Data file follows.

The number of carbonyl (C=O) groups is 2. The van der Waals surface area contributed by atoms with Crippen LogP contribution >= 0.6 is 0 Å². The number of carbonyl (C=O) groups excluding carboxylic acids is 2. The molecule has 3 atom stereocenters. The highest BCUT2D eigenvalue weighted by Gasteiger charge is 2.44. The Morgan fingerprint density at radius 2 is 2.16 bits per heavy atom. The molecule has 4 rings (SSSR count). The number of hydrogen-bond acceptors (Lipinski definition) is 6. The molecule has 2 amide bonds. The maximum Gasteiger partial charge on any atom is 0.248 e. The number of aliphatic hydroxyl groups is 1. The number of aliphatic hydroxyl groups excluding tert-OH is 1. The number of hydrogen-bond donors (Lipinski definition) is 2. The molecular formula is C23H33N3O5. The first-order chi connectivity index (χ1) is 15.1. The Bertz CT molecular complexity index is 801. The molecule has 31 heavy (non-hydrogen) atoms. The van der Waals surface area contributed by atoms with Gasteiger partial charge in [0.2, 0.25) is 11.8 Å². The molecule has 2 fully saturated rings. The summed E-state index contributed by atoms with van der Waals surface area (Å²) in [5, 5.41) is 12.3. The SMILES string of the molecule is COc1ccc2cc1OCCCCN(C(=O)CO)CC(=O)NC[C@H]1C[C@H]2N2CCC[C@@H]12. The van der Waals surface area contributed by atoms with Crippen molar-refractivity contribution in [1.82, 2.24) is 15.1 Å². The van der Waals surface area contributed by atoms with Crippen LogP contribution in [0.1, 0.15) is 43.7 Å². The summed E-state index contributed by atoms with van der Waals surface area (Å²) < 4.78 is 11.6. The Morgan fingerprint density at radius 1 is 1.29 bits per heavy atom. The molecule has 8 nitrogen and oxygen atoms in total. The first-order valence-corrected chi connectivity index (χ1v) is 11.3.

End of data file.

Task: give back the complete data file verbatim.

The number of carbonyl (C=O) groups is 2. The van der Waals surface area contributed by atoms with Crippen LogP contribution >= 0.6 is 0 Å². The number of carbonyl (C=O) groups excluding carboxylic acids is 2. The molecule has 3 atom stereocenters. The highest BCUT2D eigenvalue weighted by Gasteiger charge is 2.44. The Morgan fingerprint density at radius 2 is 2.16 bits per heavy atom. The molecule has 4 rings (SSSR count). The number of hydrogen-bond acceptors (Lipinski definition) is 6. The molecule has 2 amide bonds. The maximum Gasteiger partial charge on any atom is 0.248 e. The number of aliphatic hydroxyl groups is 1. The number of aliphatic hydroxyl groups excluding tert-OH is 1. The number of hydrogen-bond donors (Lipinski definition) is 2. The molecular formula is C23H33N3O5. The first-order chi connectivity index (χ1) is 15.1. The Bertz CT molecular complexity index is 801. The molecule has 31 heavy (non-hydrogen) atoms. The van der Waals surface area contributed by atoms with Gasteiger partial charge in [0.2, 0.25) is 11.8 Å². The molecule has 2 fully saturated rings. The summed E-state index contributed by atoms with van der Waals surface area (Å²) in [5, 5.41) is 12.3. The SMILES string of the molecule is COc1ccc2cc1OCCCCN(C(=O)CO)CC(=O)NC[C@H]1C[C@H]2N2CCC[C@@H]12. The van der Waals surface area contributed by atoms with Crippen molar-refractivity contribution in [1.82, 2.24) is 15.1 Å². The van der Waals surface area contributed by atoms with Crippen LogP contribution in [0.1, 0.15) is 43.7 Å². The summed E-state index contributed by atoms with van der Waals surface area (Å²) < 4.78 is 11.6. The Morgan fingerprint density at radius 1 is 1.29 bits per heavy atom. The molecule has 8 nitrogen and oxygen atoms in total. The first-order valence-corrected chi connectivity index (χ1v) is 11.3.